First time technology leaders often believe that, because they are in a respectable leadership role, they must know everything and cannot expose any lack of knowledge. This is a mistake, because it can lead to making things up/blatantly lying in discussions when asked questions or for opinions by their team. One of the most important lessons for a first time technology leader to learn is that it is ok for them to say to their team “I don’t have enough knowledge about that topic.” As a leader, being very open with your team shows that you are able to be vulnerable in front of them and this builds trust. It also means that things you don’t have answers for can be explored by the team as a unit and create learning opportunities for the team.
8. You Isolate Yourself and Are Lonely
The world of technology leadership can be very lonely. Especially for first time technology leaders. They remember their days as an individual contributor where they were used to spending a lot of time with fellow individual contributors. Now they are in a leadership and they are pulled away from the individual contributors. Perhaps this is because they now have too many other responsibilities to spend as much time with other team members or because they now have a leadership title, the individual contributors view them as somewhat separate from the team.
The first time technology leader can easily end up feeling isolated and lonely. If they work in a bigger organization with other fellow technology leaders they must develop relationships with this new peer group. That peer group faces similar problems they will likely face and will be useful to have as people to discuss ideas with. First time technology leaders should also look for people in leadership roles outside their organisation with whom they can share approaches and discuss ideas.
Finally, I’d encourage first time technology leaders to identify someone that they trust who has been in a leadership role for much longer and ask them to be their mentor. It is really useful to be helped by people who have faced similar challenges and navigated them in the past.
9. Thinking All People Are the Same
Individual contributors are obsessed with writing efficient code that eliminates any duplication. First time technology leaders can fall into the trap of trying to solve different people’s issues in the same way. Thinking that if one solution for the same problem worked for one direct report they can use it for another direct report. This is a mistake. People are different, they come from different backgrounds and they have different motivations. What makes one direct report happy can make the next direct report angry. That is why we say leadership is challenging and messy. The first time technology leader needs to learn how to build good relationships with each of their direct reports. Understand them and build trust. This is achieved over time in many ways, but one of the most important trust building exercises is having frequent one-on-one check-in meetings with direct reports. Once a technology leader has a good understanding of their direct reports, they are better placed to successfully address each individual’s issues.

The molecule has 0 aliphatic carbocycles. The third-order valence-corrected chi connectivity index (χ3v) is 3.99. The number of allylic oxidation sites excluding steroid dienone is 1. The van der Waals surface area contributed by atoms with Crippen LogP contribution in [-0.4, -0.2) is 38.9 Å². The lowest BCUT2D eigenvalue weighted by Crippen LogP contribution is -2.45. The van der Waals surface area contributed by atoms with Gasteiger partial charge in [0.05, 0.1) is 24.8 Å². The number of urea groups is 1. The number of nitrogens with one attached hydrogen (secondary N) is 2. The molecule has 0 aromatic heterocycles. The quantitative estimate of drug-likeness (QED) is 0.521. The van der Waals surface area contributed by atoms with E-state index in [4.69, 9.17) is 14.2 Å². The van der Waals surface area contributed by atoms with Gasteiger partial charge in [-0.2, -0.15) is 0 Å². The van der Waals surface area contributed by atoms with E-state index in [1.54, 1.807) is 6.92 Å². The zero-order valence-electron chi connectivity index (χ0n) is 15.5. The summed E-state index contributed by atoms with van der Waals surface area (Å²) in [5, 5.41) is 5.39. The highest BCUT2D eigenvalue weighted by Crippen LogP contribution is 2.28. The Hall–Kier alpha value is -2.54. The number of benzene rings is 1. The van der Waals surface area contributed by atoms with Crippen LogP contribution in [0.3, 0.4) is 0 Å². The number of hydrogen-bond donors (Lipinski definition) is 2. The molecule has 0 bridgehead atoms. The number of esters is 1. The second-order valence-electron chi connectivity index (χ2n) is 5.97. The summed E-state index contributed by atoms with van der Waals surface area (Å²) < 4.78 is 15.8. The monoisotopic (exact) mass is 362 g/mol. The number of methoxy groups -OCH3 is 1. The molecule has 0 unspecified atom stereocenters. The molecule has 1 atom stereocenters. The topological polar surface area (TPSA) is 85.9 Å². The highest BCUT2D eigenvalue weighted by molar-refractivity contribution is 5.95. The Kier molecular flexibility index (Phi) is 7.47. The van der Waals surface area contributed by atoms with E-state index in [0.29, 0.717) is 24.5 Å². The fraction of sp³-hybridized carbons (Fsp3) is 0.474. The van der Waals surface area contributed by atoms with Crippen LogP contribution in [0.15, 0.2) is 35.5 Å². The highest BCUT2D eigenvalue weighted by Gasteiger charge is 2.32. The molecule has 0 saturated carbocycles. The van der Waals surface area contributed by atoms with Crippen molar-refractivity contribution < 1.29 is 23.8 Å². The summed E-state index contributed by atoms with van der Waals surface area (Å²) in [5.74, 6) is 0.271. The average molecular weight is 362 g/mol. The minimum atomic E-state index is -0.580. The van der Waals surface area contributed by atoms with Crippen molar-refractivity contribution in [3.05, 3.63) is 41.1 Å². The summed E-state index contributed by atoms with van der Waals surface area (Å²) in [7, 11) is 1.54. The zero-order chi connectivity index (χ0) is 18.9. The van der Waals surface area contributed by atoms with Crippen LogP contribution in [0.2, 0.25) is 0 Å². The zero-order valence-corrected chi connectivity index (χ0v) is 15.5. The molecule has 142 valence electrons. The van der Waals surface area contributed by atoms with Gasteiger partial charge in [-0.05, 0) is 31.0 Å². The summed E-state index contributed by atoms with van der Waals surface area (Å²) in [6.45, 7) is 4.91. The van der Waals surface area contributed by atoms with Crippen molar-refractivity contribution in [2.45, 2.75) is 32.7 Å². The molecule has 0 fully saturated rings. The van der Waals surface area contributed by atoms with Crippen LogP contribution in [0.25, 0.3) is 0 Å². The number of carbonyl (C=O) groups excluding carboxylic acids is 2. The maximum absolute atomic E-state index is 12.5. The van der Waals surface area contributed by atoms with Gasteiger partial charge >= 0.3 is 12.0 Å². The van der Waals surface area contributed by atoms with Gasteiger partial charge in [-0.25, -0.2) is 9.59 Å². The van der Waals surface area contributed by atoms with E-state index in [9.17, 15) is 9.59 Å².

10. Not Seeking Feedback From Your Team
Individual contributors are often used to quickly getting feedback on their work, through functions like monitoring failures and bug reports, and problems are solved relatively easily – meaning they get a quick sense of accomplishment. For technology leaders, however, feedback on their work takes much longer to arrive and its impact is often more difficult to measure. A technology leader can have a conversation with one of their direct reports today and the results/impact of that conversation only get realized six months from now. It is important for the first time technology leader to constantly seek and receive feedback from their team. This is the one way a technology leader can constantly keep track of how well they are doing and the areas in which they need to improve.
As a software engineer (individual contributor), life is mostly about writing code and producing software. You are excited about delivering features and seeing your software being used.
As a new tech leader, your focus has to change. It is probably the biggest transition in your career and requires a whole new set of skills, and you have to learn to let go of what was expected of you as a developer.
Many technology leaders get the job by default. They are the best or most senior technologist and suddenly find themselves leading meetings, negotiating for resources, making strategic decisions, participating in hiring, and a whole range of other mission-critical activities that fall outside of the technical toolbox. The world of leading/managing talented technologists can be messy.
Leadership is a learnable skill, however, learning about leadership in the technology industry is often left to chance. This often leads to frustration for both leaders and those being led. It does not have to be this way. I hope this article helps new technology leaders navigate this journey much more easily.
Thank you for reading, and I hope you found this useful. If you have any questions, find me on Twitter and ask me anything.